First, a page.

First the eating too much. Cholesterol tends to creep up with your weight, and many people, even despite not being overweight, have too high a cholesterol level. One thing that many of my "medication hating" patients have been doing is to take the supplement red yeast rice. But is the stuff any good (and is it safe?). Join me and Dr. Ram Gordon, who is the lead author of a study on Chinese Red Yeast Rice that appeared in the "Archives of Internal Medicine" recently.
Call us with your cholesterol questions at 1-877-NYU-DOCS!
While its not the heat of the summer, Thanksgiving is a time when we make a lot of food and serve it to a lot of our friends and family: how do you keep the food from becoming a source of illness? Join me and Shelly Feist, the Executive Director of the Partnership for Food Safety Education, as we talk about ways to make your holiday spread tasty and safe! You can also check out their holiday safety website to catch any tips you miss on the radio.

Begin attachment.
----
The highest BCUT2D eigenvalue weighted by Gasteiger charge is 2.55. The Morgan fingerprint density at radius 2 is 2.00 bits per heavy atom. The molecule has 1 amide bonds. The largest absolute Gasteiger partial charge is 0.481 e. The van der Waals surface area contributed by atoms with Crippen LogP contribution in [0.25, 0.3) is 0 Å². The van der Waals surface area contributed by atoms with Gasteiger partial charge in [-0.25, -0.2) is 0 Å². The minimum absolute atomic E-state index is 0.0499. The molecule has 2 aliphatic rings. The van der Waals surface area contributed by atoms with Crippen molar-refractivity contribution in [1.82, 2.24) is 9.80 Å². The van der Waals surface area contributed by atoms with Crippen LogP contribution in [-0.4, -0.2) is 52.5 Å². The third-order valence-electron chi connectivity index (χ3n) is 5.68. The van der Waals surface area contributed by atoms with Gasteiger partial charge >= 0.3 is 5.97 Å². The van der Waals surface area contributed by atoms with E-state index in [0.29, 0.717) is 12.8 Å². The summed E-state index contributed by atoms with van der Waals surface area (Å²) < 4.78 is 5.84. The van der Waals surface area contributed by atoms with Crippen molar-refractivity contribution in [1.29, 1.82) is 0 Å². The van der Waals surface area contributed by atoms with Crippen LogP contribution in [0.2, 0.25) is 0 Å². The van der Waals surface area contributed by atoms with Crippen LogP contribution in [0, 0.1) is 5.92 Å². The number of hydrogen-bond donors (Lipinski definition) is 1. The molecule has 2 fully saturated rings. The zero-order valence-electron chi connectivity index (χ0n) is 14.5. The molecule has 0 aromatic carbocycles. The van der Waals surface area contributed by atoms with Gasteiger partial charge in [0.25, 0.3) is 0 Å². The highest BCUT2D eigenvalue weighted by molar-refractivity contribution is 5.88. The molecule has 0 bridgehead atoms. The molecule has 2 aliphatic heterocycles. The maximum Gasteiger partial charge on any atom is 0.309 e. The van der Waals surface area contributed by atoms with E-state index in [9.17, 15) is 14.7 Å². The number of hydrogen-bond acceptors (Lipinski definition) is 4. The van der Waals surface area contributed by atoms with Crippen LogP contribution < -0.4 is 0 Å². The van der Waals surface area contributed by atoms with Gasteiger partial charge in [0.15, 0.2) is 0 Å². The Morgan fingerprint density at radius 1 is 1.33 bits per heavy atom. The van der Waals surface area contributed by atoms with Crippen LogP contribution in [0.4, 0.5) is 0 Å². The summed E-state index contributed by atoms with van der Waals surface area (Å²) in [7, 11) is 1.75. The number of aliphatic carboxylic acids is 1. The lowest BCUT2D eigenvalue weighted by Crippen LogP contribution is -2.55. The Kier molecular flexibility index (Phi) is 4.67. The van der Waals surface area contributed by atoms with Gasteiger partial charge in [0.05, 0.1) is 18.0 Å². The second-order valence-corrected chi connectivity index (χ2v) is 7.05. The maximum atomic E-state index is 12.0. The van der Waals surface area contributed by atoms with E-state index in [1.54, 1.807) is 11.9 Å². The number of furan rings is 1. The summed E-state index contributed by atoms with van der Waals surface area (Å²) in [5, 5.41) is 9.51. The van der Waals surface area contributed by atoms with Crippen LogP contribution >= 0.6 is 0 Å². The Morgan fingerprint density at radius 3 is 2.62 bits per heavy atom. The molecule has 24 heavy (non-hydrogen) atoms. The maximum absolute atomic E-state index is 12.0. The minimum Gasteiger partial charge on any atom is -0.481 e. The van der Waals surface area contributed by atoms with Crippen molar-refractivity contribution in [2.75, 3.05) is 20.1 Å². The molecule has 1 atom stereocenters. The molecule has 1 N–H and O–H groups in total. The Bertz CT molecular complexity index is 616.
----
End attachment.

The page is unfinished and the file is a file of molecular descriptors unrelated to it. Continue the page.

Call us with any holiday food preparation questions you may have at 1-877-NYU-DOCS!
A little change in our schedule this week. Ask Dr. Ira will be at the 9 AM Eastern Time hour. Call us at 1-877-NYU-DOCS with any questions you forgot to ask your own doctor!
For our last segment, we will be joined by Mr. James Van Der Beek, who has been an actor on TV shows including "Dawson's Creek" and "Mercy" , and films, including Varsity Blues will be coming on the air to talk about the new campaign he is spearheading: Voices of Ulcerative Colitis. James will talk about how having a family member with this disease affected him and I will be happy to answer any medical questions on colitis that you may have at 1-877-NYU-DOCS!
Saturday, November 6, 2010
Here in New York, the fall is really here. Flu shot season is in full swing at the office, and the dreaded "cough crud" has started to rear its ugly head again. Meanwhile, we have a show dedicated to new findings in cancer prevention, antibiotic use and overuse and even a little bit about the history of hearing aids! And of course, "Ask Dr. Ira," where you can ask me any questions on any medical topic at all.